When Green Is Another Word for Cheap
Hotels' linen-reuse programs get me fuming. Which eco-marketing gimmicks do you find most annoying?
When my sisters and I were girls, we loved exploring the hotels my family stayed at on vacation. On arriving, we would race off to ride up and down in the elevator, thumb through the tacky bric-a-brac at the gift shop, and check out the pool, inhaling the sticky, chlorinated air. In the room, we'd fight over free postcards in the desk drawer, play with the phone in the bathroom, and salivate at the prospect of ordering room service and getting those miniature bottles of jam delivered to our door. This was a world that suspended the realities of life at home, and we reveled in every aspect of it.
My taste for luxury has evolved somewhat—I'm not nearly as taken with the M&Ms in the mini bar—but on entering a hotel room, I still immediately review the room-service menu, bask in the prospect of fresh, silky sheets, and inspect the bathroom to ensure I have fluffy, clean towels for every possible need. Then I spy one of those little placards, nestled among the tiny soaps or hanging from the towel rack, asking me to reuse my linens: "Save Our Planet … Every day millions of gallons of water are used to wash towels that have only been used once … Please decide for yourself." And, like that, my hotel buzz fizzles.
I'll admit that I sometimes choose not to participate in this program and request fresh towels and sheets every day. Before you write in scolding me for being a wasteful person, let me qualify that by saying it's not the program, in theory, I'm against. I'm all for saving the environment. But I don't want to be guilt-tripped into going green. It's the two-facedness of it that gets me—save our planet! Conserve our resources! It's up to you, hotel guest. Forsake that washcloth (or two!), or those crisp sheets that are your right when you pay for the room, and to what end—so the hotel can save money on laundry? How many natural resources are wasted printing all of these little signs? Here's an idea: Instead of printing out a placard for every room in the hotel, wash my towel.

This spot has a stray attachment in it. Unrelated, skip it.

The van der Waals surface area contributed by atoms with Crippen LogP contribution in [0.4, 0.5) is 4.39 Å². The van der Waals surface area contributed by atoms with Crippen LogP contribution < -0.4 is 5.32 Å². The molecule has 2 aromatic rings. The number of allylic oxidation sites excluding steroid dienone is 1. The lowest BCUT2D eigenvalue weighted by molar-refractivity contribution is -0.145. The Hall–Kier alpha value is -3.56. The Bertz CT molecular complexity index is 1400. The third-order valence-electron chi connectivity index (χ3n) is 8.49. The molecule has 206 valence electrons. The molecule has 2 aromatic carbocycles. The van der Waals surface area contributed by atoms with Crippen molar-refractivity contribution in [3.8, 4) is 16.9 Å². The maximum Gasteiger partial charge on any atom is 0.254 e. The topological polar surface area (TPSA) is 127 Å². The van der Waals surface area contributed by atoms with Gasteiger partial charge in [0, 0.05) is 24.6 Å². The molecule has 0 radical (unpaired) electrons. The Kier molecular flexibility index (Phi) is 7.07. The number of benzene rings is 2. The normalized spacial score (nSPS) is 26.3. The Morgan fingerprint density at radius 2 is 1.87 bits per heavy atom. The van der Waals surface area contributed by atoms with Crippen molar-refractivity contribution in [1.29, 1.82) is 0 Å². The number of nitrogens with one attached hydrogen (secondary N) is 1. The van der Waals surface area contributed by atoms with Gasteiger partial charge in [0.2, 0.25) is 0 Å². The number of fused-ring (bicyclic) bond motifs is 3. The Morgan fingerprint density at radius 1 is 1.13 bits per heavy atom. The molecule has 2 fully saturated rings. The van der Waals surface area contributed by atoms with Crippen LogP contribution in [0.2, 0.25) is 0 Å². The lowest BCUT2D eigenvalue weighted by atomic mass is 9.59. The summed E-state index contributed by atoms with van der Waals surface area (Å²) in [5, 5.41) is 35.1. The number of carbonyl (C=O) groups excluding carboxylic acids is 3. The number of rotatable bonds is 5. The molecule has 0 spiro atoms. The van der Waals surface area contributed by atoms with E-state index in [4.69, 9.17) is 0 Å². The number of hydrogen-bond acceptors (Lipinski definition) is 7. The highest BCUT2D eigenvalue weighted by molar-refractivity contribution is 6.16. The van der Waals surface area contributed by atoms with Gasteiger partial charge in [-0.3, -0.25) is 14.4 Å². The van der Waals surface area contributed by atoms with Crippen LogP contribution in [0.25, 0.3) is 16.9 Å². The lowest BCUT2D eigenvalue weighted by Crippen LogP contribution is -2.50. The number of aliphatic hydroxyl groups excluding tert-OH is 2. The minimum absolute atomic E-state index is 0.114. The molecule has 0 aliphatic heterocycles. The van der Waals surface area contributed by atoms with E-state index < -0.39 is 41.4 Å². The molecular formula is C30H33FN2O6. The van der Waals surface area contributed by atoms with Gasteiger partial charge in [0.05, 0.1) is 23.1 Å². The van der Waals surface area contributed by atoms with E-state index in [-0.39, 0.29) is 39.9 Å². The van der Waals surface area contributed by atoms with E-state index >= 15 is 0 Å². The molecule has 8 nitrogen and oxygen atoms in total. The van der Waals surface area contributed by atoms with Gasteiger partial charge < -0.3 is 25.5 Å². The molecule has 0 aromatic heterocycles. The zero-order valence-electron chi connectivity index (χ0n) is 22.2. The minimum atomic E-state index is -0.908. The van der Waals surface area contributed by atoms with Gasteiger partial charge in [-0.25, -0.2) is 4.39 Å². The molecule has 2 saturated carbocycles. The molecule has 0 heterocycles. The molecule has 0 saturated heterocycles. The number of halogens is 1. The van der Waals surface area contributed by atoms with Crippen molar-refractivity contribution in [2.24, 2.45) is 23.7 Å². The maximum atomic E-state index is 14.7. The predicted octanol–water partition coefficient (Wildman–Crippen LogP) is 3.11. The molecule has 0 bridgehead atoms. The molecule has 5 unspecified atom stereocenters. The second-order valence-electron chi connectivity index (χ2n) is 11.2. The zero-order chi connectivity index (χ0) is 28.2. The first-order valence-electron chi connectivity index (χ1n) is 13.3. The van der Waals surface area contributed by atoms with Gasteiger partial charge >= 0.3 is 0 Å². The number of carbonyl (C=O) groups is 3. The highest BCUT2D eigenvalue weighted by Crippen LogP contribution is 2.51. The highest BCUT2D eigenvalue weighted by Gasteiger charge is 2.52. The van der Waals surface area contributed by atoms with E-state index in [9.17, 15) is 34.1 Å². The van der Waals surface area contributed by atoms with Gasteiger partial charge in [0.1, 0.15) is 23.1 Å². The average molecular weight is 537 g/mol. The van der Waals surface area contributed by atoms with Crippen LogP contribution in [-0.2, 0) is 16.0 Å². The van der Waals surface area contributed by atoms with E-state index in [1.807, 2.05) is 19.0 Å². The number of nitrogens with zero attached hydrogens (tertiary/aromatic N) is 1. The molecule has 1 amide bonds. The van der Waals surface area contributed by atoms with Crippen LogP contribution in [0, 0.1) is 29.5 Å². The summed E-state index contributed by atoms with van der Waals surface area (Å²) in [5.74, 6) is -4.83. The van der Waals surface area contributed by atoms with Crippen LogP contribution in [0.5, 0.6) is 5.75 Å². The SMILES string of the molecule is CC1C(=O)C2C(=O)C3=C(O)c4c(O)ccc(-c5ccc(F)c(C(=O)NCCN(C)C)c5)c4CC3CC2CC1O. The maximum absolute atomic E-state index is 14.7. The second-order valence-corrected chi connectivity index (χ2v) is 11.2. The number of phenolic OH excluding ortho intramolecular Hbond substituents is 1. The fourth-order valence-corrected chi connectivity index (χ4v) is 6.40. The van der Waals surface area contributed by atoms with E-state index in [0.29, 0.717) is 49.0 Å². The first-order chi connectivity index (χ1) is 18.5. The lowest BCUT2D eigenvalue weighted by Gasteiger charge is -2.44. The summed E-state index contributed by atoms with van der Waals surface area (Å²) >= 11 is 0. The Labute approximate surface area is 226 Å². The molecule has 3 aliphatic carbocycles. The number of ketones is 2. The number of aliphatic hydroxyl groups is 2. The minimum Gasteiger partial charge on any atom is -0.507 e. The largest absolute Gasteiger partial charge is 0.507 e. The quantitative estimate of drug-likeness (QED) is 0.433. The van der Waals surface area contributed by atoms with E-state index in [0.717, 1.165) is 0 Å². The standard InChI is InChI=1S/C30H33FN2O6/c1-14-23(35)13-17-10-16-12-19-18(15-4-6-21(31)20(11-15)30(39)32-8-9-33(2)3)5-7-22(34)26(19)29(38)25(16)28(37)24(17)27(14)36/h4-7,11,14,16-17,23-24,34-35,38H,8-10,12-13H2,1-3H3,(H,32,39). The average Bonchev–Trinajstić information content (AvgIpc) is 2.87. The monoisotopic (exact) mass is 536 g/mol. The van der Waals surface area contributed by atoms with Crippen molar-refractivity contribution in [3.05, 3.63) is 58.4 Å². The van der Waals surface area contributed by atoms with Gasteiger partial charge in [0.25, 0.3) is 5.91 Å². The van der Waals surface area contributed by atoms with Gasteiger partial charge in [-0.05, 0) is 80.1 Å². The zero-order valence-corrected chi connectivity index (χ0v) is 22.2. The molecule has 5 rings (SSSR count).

It turns out there's an entire business-to-business industry devoted to the packaging and sales of these party-pooping cards. If you visit the Web sites for any of the companies that sell these notices to hotels, you'll find the message is more financial than environmental: "Being green goes directly to your bottom line." Marriott, a hospitality company that's demonstrated a real commitment to environmentalism, says it "saves an average of 11 per cent to 17 per cent on hot water and sewer costs at each hotel," through the linen-reuse program. Of course, going green doesn't always have to be purely altruistic—it's great when there's an additional upside. But these cost-saving initiatives put an onus of self-sacrifice on guests under the guise of environmentalism. In the service industry, it's the business that should take responsibility for being environmentally sound, not the customers. There are a number of ways hotels can do this: installing water-saving toilets and showers, replacing light bulbs with CFLs, using solar energy, eliminating Styrofoam coffee cups, substituting room key cards made of plastic with those made of recycled paper.
If hotels really can't do without these opt-in laundry schemes, at least they could be transparent about their motives and reward the guests for their sacrifice. "Reusing your towel not only saves our precious natural resources; it also helps us save money. By participating in our linen-reuse program, we'll knock $10 off your room stay per night." Now, that's a program I can believe in.
The linen-reuse programs have been around for years. As the recession worsens, we're likely to see a lot more businesses shaving pennies by shaming their customers into "going green." Have you been frustrated by one of these eco-not-so-friendly schemes? Slatewants to know. Tell us about your green-business pet peeves by filling in the form below. Entries may be quoted unless you stipulate otherwise.
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